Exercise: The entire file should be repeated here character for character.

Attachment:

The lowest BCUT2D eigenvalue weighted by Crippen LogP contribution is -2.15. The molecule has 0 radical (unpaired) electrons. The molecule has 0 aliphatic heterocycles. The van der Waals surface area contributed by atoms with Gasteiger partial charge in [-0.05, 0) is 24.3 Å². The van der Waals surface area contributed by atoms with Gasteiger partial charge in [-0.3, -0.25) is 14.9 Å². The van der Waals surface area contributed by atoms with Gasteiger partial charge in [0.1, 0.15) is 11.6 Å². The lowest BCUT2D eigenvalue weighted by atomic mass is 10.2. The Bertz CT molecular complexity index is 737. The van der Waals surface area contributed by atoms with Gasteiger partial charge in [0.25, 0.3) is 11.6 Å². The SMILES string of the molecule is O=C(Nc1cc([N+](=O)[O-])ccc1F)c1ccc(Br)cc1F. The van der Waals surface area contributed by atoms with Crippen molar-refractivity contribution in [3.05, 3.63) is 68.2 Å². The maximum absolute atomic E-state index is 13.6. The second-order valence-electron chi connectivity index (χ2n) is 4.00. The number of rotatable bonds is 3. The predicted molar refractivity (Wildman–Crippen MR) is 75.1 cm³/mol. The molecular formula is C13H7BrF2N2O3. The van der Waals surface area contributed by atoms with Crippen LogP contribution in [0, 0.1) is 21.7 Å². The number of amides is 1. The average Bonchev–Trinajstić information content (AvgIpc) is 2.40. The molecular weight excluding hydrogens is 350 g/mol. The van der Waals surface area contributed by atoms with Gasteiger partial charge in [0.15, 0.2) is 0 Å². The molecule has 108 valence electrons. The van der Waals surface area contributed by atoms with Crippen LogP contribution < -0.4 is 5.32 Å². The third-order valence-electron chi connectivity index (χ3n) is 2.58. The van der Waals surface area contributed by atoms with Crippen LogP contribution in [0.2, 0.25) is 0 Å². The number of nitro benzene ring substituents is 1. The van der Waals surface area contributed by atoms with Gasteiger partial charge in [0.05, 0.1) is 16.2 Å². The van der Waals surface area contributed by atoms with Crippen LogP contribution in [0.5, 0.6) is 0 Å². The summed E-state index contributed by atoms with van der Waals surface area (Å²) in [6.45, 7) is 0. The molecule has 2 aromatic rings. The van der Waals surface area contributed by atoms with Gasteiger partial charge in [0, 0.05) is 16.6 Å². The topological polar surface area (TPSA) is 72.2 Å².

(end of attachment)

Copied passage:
The lowest BCUT2D eigenvalue weighted by Crippen LogP contribution is -2.15. The molecule has 0 radical (unpaired) electrons. The molecule has 0 aliphatic heterocycles. The van der Waals surface area contributed by atoms with Gasteiger partial charge in [-0.05, 0) is 24.3 Å². The van der Waals surface area contributed by atoms with Gasteiger partial charge in [-0.3, -0.25) is 14.9 Å². The van der Waals surface area contributed by atoms with Gasteiger partial charge in [0.1, 0.15) is 11.6 Å². The lowest BCUT2D eigenvalue weighted by atomic mass is 10.2. The Bertz CT molecular complexity index is 737. The van der Waals surface area contributed by atoms with Gasteiger partial charge in [0.25, 0.3) is 11.6 Å². The SMILES string of the molecule is O=C(Nc1cc([N+](=O)[O-])ccc1F)c1ccc(Br)cc1F. The van der Waals surface area contributed by atoms with Crippen molar-refractivity contribution in [3.05, 3.63) is 68.2 Å². The maximum absolute atomic E-state index is 13.6. The second-order valence-electron chi connectivity index (χ2n) is 4.00. The number of rotatable bonds is 3. The predicted molar refractivity (Wildman–Crippen MR) is 75.1 cm³/mol. The molecular formula is C13H7BrF2N2O3. The van der Waals surface area contributed by atoms with Crippen LogP contribution in [0, 0.1) is 21.7 Å². The number of amides is 1. The average Bonchev–Trinajstić information content (AvgIpc) is 2.40. The molecular weight excluding hydrogens is 350 g/mol. The van der Waals surface area contributed by atoms with Gasteiger partial charge in [0.15, 0.2) is 0 Å². The molecule has 108 valence electrons. The van der Waals surface area contributed by atoms with Crippen LogP contribution < -0.4 is 5.32 Å². The third-order valence-electron chi connectivity index (χ3n) is 2.58. The van der Waals surface area contributed by atoms with Crippen LogP contribution in [0.2, 0.25) is 0 Å². The number of nitro benzene ring substituents is 1. The van der Waals surface area contributed by atoms with Gasteiger partial charge in [0.05, 0.1) is 16.2 Å². The van der Waals surface area contributed by atoms with Crippen LogP contribution in [0.5, 0.6) is 0 Å². The summed E-state index contributed by atoms with van der Waals surface area (Å²) in [6.45, 7) is 0. The molecule has 2 aromatic rings. The van der Waals surface area contributed by atoms with Gasteiger partial charge in [0, 0.05) is 16.6 Å². The topological polar surface area (TPSA) is 72.2 Å².